Dr. Yueh, a member of Dr. Troy's group practice, approached Dr. Troy with a business proposition. He recently read some clinical studies of an herbal supplement he would like to begin selling from the office. He has procured an agreement from the manufacturer and all he needs now is the agreement of the members of the group. He offers to show Dr. Troy the clinical studies and has a sample display set up in his office. Dr. Troy asks Dr. Yueh to get him copies of the clinical studies and provide all the other relevant material—the cost of the supplements, the group's profit from the sales, etc.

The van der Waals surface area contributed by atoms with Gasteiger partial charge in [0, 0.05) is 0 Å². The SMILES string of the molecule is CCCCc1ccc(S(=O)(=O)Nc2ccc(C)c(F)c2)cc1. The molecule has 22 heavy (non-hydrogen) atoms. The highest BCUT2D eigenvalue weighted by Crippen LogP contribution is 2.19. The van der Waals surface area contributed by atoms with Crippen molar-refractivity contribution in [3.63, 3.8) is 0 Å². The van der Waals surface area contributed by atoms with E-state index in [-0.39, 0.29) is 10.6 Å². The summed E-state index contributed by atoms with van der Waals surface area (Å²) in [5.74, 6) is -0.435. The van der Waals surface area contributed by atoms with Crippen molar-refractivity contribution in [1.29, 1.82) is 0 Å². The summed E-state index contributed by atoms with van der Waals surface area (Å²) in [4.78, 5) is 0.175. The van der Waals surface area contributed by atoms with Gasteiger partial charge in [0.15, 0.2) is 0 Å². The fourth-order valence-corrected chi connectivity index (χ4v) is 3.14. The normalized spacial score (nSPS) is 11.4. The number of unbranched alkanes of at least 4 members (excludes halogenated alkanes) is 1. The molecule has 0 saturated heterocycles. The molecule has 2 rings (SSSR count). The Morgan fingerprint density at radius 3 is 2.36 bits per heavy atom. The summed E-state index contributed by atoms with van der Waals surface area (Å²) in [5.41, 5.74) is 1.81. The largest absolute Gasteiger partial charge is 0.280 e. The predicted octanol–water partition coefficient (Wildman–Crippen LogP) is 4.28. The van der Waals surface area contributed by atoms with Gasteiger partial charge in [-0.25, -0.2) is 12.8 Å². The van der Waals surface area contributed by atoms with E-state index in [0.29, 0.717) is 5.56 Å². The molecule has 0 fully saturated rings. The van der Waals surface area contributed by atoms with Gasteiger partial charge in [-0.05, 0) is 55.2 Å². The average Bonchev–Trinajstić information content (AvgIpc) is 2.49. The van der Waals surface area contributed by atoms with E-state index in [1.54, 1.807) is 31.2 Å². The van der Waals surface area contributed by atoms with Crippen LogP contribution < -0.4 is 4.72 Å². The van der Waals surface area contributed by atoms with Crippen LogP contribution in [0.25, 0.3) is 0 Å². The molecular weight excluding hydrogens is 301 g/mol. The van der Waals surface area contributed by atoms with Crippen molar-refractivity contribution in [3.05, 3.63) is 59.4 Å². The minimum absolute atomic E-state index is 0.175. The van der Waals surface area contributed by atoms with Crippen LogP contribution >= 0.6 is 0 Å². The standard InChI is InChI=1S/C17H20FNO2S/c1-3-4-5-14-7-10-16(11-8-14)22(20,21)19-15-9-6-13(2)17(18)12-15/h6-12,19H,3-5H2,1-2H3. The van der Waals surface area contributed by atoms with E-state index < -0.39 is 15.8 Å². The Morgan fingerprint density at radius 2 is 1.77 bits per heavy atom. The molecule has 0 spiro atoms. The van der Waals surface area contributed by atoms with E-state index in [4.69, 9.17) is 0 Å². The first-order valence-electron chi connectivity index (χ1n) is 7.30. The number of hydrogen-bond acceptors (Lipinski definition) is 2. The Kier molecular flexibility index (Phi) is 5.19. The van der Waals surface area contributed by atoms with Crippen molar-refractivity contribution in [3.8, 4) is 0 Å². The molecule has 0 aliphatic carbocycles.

The next morning Dr. Troy finds the published material about the clinical studies on his desk with a quick note from Dr. Yueh. The supplement's wholesale cost is $9/bottle and the recommended retail selling price is $15/bottle. Each bottle contains about a month's supply. Even though the clinical studies show marked improvement in research subjects' reported energy level and feelings of well-being, Dr. Troy is unsure of how reliable these subjective reports really are. Upon close investigation, he notes that the study was funded by the supplement's manufacturer. When he asks Dr. Yueh about other studies on the supplements, Dr. Yueh says that there are no other completed studies.